Rising number of hikers are discovering delights of the Norfolk Trails
- Credit: NORFOLK COUNTY COUNCIL.
They are well-trodden paths leading walkers through some of the best scenery the county has to offer and new figures show increasing numbers of hikers are discovering the delights of the Norfolk Trails.
And, that is also good news for the region's economy, according to a report which claims the Norfolk Coast Path brought £12m into the county in 2017/18.
The report, which will be presented to the Norfolk Local Access Forum at a meeting in Thetford next week, says there has been a 'significant rise' in the number of people using the Peddars Way and the Norfolk coast path.
The number of people using Peddars Way has gone up by 7pc, from 22,807 in 2016/17 to 25,537 in 2017/18, while the increase on the Norfolk Coast Path has been even larger.
That path, which runs from Hunstanton to Sea Palling, has seen an increase of 35pc, from 247,148 to 333,099 trail users in 2017/18.
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But those figures are based on static data counters. New ones were added in 2017/18 at Burnham Overy Staithe and Beeston Bump, with portable counters at Blakeney, Holkham and Horsey.
Adding the data from those counts give an overall footfall on the Norfolk Coast Path of 712,111 last year.
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And a survey of the spending habits of more than 3,000 users of the trails has been used to come up with a 'robust valye of visitor spend along the Norfolk Coast Path'.
Looking into spend on accommodation, food and drink and other activities, that research estimated that the economic annual value of that trail was almost £12.2m.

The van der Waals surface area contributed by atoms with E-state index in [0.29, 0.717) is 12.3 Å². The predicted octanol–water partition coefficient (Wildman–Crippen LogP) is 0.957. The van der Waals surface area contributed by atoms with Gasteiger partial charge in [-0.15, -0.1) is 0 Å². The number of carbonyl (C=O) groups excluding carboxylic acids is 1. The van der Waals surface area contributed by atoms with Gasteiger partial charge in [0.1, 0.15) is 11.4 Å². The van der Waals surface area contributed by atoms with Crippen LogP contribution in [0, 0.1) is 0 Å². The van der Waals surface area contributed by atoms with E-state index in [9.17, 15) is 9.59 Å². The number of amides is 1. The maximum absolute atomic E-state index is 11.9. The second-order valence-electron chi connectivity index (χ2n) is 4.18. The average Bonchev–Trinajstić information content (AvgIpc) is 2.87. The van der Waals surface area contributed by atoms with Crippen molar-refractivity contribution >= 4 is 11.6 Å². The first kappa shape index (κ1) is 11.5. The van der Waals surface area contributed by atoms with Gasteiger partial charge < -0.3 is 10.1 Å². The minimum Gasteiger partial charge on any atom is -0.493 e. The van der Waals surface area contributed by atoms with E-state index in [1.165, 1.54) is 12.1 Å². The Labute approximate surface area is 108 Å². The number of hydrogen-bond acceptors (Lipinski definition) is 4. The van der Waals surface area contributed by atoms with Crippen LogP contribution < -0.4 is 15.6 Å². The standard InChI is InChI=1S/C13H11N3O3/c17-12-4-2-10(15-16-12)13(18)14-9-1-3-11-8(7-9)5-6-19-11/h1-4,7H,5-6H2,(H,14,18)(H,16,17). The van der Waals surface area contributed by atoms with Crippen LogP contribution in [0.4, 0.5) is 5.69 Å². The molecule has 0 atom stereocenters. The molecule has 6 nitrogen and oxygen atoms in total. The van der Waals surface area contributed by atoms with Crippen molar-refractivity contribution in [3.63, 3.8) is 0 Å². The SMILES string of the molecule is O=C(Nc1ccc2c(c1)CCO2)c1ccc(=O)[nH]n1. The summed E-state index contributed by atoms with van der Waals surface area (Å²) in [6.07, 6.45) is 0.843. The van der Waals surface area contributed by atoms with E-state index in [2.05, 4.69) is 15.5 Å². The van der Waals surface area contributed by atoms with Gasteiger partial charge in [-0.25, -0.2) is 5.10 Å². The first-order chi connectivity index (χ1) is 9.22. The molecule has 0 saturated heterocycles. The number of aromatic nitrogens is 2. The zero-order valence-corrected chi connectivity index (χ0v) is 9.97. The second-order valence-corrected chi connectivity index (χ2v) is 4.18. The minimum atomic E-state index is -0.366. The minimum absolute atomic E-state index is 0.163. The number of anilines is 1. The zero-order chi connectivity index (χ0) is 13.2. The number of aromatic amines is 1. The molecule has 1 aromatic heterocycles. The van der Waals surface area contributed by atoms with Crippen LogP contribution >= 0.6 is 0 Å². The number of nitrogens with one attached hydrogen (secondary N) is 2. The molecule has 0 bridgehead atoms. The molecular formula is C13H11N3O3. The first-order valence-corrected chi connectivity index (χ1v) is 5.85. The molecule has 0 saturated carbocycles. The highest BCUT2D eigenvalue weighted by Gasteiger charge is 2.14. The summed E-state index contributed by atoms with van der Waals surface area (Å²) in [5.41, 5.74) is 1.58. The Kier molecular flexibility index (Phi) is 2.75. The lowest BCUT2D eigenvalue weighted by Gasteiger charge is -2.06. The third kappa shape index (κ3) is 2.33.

Hilary Cox, MBE, North Norfolk District councillor and chair of the National Trail Partnership, said: 'What an exceptional year, exhilarating, exciting and expensive but worth every penny of every step.
'Our aim to give opportunity to as many as possible to enjoy Norfolk's Trails has culminated in a year of determination, hard work and dedication by a team who have achieved so much.'
Martin Wilby, chairman of the environment, transport and waste committee at Norfolk County Council, said 'We are delighted to have a seen a huge recent increase in National Trail users.
'There are many benefits to seeing greater use of these trails, including promoting healthier lifestyles and increasing economic development and tourism across the county.
'We hope that use of Norfolk Trails continues to grow in future years.'
The biggest recent project on the trail was to improve access to Beeston Bump, the highest point on the Norfolk Coast Path, while all the stiles have now been removed from the Peddars Way, which goes from Knettishall Heath in Suffolk to Holme-next-the-Sea in Norfolk.